© Klaus Bjerre www.kbphoto.dk
The Eurasian Sparrowhawk (Accipiter nisus) is a small bird of prey
in the family Accipitridae
which includes many other
diurnal raptors such as eagles, buzzards, harriers and other hawks.
It is a widespread species throughout the temperate and subtropical
parts of the Old World. It is mainly resident,
but birds from colder regions of north Europe and Asia migrate
south for the winter, as far as North Africa and India.
This species nests in trees, building a new nest each year. It hunts
birds in woodland or cultivated areas, relying on surprise
as it flies from a perch or hedge-hops to catch its prey unaware.
This bird is a small raptor with short broad wings and a long tail,
both adaptations to manoeuvring through trees.
The male was formerly called a musket, and the gun called a musket
was named after the bird.
The male is 29-34 cm long with a 59-64 cm wingspan, and is slate-grey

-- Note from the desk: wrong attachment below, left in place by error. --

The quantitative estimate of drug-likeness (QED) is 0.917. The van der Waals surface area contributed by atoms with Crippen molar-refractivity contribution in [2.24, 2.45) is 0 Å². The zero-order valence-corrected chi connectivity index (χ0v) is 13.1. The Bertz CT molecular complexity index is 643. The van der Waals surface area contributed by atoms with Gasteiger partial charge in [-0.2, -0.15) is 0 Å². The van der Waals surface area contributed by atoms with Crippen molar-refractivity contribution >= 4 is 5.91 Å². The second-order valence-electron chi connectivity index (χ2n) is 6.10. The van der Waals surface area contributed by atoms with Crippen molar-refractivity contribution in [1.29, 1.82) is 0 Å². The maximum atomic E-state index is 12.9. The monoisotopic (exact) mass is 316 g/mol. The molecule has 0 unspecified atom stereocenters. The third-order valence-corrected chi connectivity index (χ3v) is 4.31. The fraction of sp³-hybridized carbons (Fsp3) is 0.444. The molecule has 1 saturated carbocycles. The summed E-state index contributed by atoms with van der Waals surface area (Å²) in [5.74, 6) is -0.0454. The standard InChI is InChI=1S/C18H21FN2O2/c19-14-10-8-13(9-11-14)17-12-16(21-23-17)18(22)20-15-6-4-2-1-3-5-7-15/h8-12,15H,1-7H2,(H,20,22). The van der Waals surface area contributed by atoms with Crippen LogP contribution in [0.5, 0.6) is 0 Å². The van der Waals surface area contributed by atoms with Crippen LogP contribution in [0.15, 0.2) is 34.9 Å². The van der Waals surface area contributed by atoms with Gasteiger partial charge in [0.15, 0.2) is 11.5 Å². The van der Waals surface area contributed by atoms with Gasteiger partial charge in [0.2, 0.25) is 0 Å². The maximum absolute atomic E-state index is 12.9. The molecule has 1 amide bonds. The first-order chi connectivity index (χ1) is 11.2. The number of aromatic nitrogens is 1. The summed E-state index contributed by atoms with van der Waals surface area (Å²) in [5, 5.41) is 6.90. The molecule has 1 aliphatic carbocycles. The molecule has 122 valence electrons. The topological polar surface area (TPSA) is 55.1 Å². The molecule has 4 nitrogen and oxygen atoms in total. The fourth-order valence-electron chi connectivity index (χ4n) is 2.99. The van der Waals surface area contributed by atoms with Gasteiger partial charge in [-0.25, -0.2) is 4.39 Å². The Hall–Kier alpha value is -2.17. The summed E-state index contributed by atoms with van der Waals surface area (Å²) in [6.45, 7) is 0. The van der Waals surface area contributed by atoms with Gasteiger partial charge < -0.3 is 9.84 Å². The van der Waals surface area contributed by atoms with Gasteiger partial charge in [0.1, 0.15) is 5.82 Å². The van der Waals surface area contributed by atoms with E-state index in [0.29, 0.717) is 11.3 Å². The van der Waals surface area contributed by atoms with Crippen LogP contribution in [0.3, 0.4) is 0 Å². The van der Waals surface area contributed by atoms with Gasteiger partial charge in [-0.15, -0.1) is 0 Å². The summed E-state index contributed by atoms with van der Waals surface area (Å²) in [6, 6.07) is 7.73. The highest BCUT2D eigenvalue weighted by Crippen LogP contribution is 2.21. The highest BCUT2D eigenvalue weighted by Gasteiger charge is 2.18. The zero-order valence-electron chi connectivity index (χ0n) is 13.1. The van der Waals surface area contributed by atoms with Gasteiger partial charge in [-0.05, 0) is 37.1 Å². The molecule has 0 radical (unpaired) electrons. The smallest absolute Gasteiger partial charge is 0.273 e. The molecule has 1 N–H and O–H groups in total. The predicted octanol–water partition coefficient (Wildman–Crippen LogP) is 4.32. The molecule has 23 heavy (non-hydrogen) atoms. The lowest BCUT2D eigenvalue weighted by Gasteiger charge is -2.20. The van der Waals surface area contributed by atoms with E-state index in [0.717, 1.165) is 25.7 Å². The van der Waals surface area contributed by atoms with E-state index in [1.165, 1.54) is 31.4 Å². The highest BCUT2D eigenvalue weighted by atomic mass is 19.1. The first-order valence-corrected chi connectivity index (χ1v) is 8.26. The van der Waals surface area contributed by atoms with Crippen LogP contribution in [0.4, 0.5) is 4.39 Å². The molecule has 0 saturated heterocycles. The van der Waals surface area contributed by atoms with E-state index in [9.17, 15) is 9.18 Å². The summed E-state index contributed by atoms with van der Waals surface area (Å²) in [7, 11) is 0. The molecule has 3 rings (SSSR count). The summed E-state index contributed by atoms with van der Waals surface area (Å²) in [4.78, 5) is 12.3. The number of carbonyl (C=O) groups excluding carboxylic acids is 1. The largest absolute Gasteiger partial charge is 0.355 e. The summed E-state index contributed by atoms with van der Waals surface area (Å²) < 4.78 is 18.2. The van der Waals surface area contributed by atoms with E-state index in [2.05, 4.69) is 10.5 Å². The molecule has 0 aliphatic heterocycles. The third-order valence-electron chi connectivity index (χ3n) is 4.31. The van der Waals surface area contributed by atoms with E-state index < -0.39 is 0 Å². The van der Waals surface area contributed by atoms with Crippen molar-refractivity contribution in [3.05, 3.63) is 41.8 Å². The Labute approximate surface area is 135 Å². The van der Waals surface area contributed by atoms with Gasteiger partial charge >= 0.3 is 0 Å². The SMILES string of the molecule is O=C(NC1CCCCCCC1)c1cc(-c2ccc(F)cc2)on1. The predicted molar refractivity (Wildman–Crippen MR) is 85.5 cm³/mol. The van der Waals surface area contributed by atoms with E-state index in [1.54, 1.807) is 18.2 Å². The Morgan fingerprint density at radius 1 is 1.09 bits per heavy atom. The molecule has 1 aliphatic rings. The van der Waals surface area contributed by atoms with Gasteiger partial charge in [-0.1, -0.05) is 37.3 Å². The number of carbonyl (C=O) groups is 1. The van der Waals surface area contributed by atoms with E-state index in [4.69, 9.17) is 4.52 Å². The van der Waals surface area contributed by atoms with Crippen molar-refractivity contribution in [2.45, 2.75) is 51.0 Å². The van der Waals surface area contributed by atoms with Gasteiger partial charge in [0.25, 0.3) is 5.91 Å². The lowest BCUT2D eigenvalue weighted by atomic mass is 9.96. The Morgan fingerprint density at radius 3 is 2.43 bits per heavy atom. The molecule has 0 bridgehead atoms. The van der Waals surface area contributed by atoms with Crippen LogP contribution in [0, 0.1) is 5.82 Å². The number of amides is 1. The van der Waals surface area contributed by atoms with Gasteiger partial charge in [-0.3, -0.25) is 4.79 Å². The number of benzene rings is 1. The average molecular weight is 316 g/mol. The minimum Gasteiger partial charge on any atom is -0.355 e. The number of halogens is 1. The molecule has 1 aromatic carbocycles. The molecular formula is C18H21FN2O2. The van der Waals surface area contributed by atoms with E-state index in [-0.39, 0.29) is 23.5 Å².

above and barred reddish below.
The female is much larger at 35-41 cm length and a 67-80 cm wingspan.
She is barred grey below, and can be confused with the similarly
sized male Goshawk, but lacks the bulk of that species.
The juvenile is brown above and barred brown below. The flight is
a characteristic "flap flap glide".
The New World species formerly known as the Sparrow Hawk (Falco
sparverius) is now called the American Kestrel.
The new name is preferable, since this bird is not an Accipiter
hawk but a falcon.
This species was first described by Linnaeus
in his Systema naturae in 1758 under its current scientific name.
sparrowhawk - overview
From our garden here in Telemark. Been here all
and feeding well from flocks of about